Readers React: Bullet train? More like a fast commuter train through the Antelope and San Joaquin valleys

Crews stabilize the recently placed girders at the Avenue 12 overcrossing on bullet train constructi
Crews work on a bullet-train overcrossing in Madera County on Feb. 21.
(California High Speed Rail Authority)

To the editor: I am tired of reading about the estimates for the cost of California’s bullet train going up.

In 2008, voters approved a concept of a straight-line, high-speed train through the grazing land of the west San Joaquin Valley. Northbound travelers wouldn’t see city lights until approaching San Jose. Trains operating on this line would have an easy time meeting their planned 200 mph schedule.

What happened?

Former Los Angeles County Supervisor Mike Antonovich successfully lobbied to turn our bullet train into an Antelope Valley commuter train. In a feeding frenzy, local politicians in the San Joaquin Valley insisted that their constituencies also deserved a slice of this political pie. Now, the concept offered to all of California is dying in shame.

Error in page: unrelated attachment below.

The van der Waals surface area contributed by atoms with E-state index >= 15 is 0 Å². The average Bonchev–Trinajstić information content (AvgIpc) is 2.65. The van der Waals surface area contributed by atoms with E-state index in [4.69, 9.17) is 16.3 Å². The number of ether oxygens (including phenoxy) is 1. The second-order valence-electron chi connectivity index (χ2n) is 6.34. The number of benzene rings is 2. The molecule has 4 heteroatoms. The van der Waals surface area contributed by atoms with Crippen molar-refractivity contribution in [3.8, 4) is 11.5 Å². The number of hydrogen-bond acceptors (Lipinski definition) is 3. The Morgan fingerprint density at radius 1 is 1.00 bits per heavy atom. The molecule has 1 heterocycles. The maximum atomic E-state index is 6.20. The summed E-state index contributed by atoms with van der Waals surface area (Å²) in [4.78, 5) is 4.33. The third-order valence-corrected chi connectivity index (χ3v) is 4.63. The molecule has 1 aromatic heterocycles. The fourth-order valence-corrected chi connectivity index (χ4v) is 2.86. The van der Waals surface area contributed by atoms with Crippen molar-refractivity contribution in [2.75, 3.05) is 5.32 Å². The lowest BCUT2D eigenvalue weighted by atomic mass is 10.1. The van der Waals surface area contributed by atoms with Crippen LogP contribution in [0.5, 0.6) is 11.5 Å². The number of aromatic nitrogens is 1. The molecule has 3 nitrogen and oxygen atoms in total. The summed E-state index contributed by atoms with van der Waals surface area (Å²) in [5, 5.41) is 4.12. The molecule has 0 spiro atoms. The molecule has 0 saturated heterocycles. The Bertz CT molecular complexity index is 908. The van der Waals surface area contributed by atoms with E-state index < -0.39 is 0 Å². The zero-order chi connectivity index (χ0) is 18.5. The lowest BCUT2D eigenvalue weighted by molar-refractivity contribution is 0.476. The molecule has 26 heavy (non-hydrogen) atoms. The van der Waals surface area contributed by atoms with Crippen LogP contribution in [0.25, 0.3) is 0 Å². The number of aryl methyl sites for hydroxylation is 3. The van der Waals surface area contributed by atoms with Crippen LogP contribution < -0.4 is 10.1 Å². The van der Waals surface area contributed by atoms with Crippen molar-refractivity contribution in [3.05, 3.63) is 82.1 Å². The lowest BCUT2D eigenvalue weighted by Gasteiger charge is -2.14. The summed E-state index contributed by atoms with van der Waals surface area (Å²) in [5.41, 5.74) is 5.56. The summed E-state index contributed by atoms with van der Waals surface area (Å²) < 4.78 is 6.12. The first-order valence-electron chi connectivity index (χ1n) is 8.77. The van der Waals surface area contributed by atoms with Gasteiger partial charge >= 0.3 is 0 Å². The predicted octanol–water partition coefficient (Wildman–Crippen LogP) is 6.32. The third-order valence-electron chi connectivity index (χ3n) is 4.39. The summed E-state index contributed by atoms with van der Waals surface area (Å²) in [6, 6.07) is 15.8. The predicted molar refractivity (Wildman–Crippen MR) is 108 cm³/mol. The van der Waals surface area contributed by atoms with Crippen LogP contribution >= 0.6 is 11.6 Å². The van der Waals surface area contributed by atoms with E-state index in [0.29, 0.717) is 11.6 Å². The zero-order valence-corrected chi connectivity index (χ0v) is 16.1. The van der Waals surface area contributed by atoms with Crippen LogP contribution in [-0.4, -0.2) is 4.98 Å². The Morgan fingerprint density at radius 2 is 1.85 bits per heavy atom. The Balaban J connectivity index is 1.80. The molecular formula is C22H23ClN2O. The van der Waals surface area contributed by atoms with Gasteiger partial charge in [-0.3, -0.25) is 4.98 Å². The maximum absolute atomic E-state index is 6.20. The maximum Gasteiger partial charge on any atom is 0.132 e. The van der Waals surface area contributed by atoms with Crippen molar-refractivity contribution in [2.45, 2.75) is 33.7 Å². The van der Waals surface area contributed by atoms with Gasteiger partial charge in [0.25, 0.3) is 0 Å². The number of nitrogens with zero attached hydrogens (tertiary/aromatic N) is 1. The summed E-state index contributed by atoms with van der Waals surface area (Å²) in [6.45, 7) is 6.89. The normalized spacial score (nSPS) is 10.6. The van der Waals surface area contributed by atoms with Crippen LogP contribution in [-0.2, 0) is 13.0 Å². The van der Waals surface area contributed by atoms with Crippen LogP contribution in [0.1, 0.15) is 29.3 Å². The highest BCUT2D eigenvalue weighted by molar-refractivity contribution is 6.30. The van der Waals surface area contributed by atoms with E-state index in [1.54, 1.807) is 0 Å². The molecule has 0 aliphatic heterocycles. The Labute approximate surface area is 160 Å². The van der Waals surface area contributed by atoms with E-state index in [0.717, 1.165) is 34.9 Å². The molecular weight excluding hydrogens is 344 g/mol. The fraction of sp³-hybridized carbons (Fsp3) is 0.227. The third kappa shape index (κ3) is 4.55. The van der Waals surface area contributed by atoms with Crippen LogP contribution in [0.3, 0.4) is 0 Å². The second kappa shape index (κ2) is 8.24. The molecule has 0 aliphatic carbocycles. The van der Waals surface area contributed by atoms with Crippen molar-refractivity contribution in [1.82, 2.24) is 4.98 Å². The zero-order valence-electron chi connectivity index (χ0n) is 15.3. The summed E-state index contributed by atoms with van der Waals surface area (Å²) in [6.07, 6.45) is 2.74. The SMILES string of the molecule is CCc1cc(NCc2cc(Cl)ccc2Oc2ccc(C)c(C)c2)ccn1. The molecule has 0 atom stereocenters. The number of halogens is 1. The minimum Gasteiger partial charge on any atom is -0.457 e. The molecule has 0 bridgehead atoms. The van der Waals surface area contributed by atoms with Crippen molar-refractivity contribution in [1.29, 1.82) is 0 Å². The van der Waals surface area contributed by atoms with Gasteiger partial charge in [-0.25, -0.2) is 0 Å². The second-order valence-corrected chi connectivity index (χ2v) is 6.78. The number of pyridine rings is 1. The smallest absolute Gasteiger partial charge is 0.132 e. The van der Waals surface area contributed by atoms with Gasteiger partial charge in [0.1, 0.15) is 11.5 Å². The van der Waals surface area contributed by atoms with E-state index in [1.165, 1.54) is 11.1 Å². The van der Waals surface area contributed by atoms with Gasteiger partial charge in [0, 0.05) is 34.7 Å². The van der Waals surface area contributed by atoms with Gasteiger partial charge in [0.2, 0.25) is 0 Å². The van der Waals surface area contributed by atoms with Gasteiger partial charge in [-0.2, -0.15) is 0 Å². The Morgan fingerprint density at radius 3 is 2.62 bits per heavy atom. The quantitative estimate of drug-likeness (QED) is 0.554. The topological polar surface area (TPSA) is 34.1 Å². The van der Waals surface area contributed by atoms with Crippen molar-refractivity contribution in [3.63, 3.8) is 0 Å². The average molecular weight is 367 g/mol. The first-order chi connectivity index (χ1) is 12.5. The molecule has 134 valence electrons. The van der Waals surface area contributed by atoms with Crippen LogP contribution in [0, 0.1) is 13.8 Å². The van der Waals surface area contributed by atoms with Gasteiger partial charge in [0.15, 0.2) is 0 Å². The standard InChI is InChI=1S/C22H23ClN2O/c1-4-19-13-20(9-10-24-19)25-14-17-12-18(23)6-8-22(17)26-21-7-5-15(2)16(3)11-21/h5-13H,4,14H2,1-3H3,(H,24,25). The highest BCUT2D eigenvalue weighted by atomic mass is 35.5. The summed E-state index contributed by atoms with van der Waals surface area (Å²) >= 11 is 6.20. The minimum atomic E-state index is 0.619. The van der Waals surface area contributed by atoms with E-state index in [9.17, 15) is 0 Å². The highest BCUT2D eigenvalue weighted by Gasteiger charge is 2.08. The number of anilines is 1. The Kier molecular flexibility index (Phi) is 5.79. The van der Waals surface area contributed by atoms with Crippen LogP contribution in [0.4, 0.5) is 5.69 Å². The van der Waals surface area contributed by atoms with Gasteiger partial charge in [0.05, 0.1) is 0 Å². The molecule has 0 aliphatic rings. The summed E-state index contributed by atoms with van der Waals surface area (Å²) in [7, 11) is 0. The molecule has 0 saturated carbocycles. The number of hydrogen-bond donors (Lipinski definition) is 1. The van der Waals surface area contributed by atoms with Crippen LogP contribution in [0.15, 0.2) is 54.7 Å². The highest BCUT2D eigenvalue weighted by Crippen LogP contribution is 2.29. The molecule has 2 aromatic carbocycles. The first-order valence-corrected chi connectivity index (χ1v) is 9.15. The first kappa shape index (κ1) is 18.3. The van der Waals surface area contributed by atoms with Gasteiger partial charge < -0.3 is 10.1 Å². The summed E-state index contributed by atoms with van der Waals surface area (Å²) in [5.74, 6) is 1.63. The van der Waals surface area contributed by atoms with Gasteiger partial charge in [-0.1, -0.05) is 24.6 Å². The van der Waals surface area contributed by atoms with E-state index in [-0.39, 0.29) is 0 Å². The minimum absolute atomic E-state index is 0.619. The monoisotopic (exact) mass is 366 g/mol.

Antelope Valley commuters deserve faster Metrolink service, but the voters of California have their priorities too. Let’s reboot this project as a real bullet train. Had the original concept not been attenuated, we could have trains running by now.

Joseph A. Strapac, Bellflower


To the editor: How many more times do we have to read about the soaring costs of the bullet train?


Let’s be honest: There is no way to truly estimate the cost of this project, and there will never be enough riders to recoup what will be spent to build it.

Like it or not, we need better roads, cleaner cars and improvements to our airports.

Rudiger Stuhlmuller, Long Beach

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